Tales of the Hunts: Passing the “Lab” test

Published 5:04 pm Wednesday, October 4, 2017

Outdoor companies always brag about the tough tests their products go through. In a lab somewhere, scientists are tearing, dousing, and trying to break new materials that will make activities from a short walk to hiking the Appalachian Trail more enjoyable.

While these labs are respected and do incredible work they are missing a key component to properly test their equipment and supplies. These labs need a Lab, a Labrador Retriever. My family’s yellow Lab, Hank, was happy to volunteer for the job on our last camping trip. Hank, like most Labs, is an expert in sleeping and focused his tests in that area.

When it comes to sleeping bags, Hank prefers the one you are in. Preferably, he likes a sleeping bag that has enough room for a dog and half of a human. Somehow throughout the night he slowly works his sleeping bag partner out of the bag to get the whole bag to himself. Hank has found that our kids’ sleeping bags are more comfortable and provide snacks. The only drawback is the constant petting by the kids. But at the end of the day, he will do anything for a peanut butter cookie.

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Who can sleep without a good pillow though? No one knows this better than Hank. After wandering around the tent and trying everyone’s pillow at 2 a.m., Hank chose my wife’s inflatable pillow with a fleece cover. It has just the right amount of support for his huge head. In fact, when he plops his head down, my wife’s head bounces right off the pillow. Another slight nudge and Hank is inside her sleeping bag and is sound asleep in the tent.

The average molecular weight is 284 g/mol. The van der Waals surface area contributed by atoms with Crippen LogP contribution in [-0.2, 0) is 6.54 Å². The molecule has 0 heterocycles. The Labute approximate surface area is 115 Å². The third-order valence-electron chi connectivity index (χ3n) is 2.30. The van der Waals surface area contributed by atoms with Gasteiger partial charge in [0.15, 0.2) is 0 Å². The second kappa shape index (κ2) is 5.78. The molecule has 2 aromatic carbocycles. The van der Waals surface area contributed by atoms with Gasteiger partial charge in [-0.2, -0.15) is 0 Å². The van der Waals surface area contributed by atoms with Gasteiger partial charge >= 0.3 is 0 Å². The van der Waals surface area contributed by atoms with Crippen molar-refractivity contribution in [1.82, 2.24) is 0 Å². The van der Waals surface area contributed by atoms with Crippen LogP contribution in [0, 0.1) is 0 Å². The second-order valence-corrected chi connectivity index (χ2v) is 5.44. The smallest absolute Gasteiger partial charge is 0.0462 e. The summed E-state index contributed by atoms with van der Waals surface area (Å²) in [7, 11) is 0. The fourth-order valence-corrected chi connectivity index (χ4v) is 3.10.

Our most recent purchase was a family tent. It is a nice four-person tent with plenty of room for two adults, two kids, and two dogs. The floor is made up of sturdy lightweight material that passed Hank’s scratch and roll test. The large zippered doors allow for easy entry and exit when opened. When closed it presents a problem for our furry friends without thumbs. After we woke up and made breakfast, Hank decided he needed to take a nap on his favorite sleeping bag and pillow. The tent door was closed, but the mesh screen was at just the right height for a doggy door. Hank fixed this access problem by jumping through the screen making a perfect Labrador-sized hole in our new tent.

So, if you are going camping this fall with your family and four legged friends, I hope you can learn about what type of testing your gear really needs for a great trip. It’s not all about rip strength and breathability. Some of the best lab testing is “Lab” testing.

Philip Hunt is an avid outdoorsman who enjoys spending time afield with his wife, two kids, and two dogs any chance he gets. He can be reached at twodogoutdoors@gmail.com. Look for this column on the first Thursday of the month.